After Glory Days, Cheap Oil Forces Sovereign Funds to Retreat
OSLO/LONDON, Dec 14 (Reuters) - The glory days of some oil-based sovereign wealth funds could be behind them now that cash-strapped governments are raiding the coffers to plug yawning budget gaps, with investment returns too weak to make up the shortfall.
This is forcing some funds to sell assets to find ready cash, raising concerns that if this process accelerates, it could drive down the price of equities and other assets - creating a vicious circle.
Over the past two decades, sovereign wealth fund (SWF) assets have grown to as much as $7 trillion, according to Morgan Stanley, including everything from direct stakes in companies to luxury property assets.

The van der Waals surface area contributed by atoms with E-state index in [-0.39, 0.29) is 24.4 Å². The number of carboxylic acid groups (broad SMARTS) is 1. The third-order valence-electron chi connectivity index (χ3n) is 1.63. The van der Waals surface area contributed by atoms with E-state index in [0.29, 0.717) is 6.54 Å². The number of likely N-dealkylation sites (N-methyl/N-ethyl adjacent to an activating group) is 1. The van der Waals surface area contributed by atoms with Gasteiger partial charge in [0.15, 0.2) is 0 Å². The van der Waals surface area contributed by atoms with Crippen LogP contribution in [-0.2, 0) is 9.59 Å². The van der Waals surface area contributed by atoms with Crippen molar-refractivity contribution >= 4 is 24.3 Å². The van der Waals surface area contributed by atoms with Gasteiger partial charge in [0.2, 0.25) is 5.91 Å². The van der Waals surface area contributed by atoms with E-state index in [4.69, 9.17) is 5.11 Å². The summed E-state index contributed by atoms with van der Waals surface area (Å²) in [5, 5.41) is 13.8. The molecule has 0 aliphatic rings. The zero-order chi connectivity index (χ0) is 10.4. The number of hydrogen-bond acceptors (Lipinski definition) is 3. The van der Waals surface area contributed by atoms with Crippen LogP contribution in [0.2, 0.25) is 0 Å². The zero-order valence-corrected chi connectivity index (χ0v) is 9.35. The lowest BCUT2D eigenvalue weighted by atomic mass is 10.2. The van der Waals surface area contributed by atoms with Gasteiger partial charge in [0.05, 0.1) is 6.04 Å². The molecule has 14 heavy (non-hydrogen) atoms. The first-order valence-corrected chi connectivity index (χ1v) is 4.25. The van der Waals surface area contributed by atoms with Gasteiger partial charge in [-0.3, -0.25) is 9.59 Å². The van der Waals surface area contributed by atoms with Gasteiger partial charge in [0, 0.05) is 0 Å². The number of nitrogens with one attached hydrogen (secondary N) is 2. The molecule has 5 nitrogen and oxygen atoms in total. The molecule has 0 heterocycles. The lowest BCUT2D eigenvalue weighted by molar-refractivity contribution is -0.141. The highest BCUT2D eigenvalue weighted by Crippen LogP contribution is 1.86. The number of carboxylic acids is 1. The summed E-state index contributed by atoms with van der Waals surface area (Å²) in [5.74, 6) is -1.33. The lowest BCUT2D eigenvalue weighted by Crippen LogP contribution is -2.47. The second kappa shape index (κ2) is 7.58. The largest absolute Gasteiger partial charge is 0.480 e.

But those funds that rely on their governments' oil export revenues for their main source of new money - such as in Saudi Arabia, Russia or Norway - now face a double whammy.
Brent crude prices have sunk by about 68 percent since June 2014 to below $40 a barrel, slashing oil income. At the same time, slower economic growth and losses of up to around 19 percent in asset classes such as emerging equities this year mean some funds cannot generate a high enough return to counter the oil price decline.
"If you can generate in excess of 6 percent as a SWF you are doing well," said one asset manager, who declined to be named. Even Singapore's GIC fund, which is not reliant on commodity revenues, expects lower investment returns over the next five to 10 years.
In the first three quarters of 2015 SWFs pulled $27 billion of their cash from asset managers, according to data from eVestment, with about $19.5 billion redeemed in the third quarter alone.
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